Many museums rely largely on funds from admissions and public events to pay staff and keep their doors open. As the coronavirus began shuttering businesses across the world in March, museums, which often contain large crowds, were no exception.
The Metropolitan Museum of Art, one of the nation’s grandest and busiest art museums, predicted a revenue loss of $100 million dollars as a result of being closed during their busiest tourist season. Like nearly half of the institutions surveyed, they have instituted a combination of layoffs and furloughs for their staff in order to save money. The Met recently announced plans to reopen at the end of August, though it has yet to be seen if city and state health officials will allow it.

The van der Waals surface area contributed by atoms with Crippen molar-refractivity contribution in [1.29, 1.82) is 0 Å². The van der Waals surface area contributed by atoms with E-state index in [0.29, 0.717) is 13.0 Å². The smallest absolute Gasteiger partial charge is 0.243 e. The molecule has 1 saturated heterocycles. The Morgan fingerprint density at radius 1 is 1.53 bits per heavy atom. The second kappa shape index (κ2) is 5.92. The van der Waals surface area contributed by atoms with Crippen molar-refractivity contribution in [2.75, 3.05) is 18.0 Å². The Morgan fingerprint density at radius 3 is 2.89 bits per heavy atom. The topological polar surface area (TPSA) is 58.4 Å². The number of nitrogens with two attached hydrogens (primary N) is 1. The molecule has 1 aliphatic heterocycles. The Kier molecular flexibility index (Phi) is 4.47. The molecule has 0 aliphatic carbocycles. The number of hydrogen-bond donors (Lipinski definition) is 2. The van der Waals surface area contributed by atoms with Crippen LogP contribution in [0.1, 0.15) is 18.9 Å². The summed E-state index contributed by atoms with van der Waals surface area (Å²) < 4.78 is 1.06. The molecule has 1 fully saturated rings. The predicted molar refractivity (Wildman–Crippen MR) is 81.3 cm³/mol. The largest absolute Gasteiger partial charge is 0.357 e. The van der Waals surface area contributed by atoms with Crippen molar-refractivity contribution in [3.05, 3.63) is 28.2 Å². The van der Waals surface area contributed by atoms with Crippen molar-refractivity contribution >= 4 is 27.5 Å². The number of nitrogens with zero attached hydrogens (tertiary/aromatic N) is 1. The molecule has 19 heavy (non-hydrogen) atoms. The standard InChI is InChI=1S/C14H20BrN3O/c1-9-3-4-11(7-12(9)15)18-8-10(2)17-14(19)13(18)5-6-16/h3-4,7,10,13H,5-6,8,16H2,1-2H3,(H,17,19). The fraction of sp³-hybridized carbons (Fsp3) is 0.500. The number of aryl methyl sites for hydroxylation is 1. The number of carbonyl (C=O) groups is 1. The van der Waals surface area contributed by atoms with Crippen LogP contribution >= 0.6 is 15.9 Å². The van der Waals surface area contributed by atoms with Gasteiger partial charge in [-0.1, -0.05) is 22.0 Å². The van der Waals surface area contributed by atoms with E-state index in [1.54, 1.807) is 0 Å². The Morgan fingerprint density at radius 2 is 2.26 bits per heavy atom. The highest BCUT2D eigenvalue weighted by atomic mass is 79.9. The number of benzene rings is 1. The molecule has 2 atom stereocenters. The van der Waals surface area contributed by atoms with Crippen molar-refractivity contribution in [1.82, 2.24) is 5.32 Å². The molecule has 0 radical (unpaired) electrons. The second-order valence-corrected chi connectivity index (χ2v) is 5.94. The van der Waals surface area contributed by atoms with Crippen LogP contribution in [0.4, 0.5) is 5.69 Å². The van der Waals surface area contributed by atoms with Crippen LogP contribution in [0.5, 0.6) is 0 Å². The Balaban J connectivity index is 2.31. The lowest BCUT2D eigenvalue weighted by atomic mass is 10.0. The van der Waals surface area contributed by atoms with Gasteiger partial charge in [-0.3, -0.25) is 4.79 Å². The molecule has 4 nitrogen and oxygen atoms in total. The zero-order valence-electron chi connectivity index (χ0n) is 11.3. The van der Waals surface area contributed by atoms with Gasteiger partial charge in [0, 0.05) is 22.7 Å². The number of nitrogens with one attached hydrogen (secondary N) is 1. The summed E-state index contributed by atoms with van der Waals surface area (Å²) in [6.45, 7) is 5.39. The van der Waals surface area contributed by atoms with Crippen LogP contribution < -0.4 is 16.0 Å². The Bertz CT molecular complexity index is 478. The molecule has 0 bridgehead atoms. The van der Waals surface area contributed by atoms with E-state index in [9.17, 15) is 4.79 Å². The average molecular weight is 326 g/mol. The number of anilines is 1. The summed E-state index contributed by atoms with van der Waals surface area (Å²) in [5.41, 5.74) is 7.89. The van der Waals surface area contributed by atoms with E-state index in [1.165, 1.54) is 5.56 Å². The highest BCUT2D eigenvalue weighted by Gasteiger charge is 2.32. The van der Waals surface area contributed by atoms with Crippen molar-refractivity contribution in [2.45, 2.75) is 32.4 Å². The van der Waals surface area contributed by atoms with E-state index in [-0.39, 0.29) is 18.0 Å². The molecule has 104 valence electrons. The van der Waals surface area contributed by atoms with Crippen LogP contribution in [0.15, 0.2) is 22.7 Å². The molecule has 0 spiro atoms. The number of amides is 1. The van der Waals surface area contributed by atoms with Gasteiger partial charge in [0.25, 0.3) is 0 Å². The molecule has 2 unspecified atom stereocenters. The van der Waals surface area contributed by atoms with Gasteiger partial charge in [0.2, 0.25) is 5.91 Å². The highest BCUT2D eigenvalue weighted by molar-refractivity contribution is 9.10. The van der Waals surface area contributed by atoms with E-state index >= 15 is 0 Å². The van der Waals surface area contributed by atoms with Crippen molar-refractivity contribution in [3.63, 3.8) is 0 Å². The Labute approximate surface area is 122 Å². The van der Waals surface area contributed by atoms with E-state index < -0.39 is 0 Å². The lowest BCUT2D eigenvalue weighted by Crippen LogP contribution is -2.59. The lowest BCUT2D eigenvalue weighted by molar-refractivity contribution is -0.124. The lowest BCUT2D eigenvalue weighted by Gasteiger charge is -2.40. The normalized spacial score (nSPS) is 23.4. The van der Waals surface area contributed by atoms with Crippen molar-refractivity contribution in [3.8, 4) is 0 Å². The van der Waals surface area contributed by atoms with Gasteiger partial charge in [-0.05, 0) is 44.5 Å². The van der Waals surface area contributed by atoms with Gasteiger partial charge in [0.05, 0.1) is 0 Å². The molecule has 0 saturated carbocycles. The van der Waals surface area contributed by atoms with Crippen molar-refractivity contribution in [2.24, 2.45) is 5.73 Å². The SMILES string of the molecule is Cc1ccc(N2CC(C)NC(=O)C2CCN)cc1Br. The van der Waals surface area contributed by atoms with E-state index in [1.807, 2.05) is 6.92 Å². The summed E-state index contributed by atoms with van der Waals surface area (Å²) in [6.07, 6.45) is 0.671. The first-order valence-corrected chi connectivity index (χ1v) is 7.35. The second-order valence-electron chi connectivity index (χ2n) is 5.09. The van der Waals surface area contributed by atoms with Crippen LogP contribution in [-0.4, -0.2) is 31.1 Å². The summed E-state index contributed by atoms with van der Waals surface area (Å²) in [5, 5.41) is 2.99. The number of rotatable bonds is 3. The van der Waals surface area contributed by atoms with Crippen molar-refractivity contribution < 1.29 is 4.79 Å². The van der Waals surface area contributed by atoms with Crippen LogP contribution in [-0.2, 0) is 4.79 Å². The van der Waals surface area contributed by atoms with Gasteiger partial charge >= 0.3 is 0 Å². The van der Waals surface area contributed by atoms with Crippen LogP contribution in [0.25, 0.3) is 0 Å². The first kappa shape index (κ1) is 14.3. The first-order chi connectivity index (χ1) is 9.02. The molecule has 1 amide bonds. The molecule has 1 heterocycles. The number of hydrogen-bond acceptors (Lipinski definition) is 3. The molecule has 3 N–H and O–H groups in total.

Museums and art institutions around the country and across the globe have lobbied for government funds to help keep them afloat. In America, many have already benefitted from Paycheck Protection Program (PPP) loans to keep staff on, many of whom have adapted their roles for museums’ new, amplified online presence. The European Union recently approved massive funding to bail out the arts, which many have hailed as a lifeline. As Europe has better managed their panademic response, museums have begun to reopen, often at half capacity to ensure social distancing.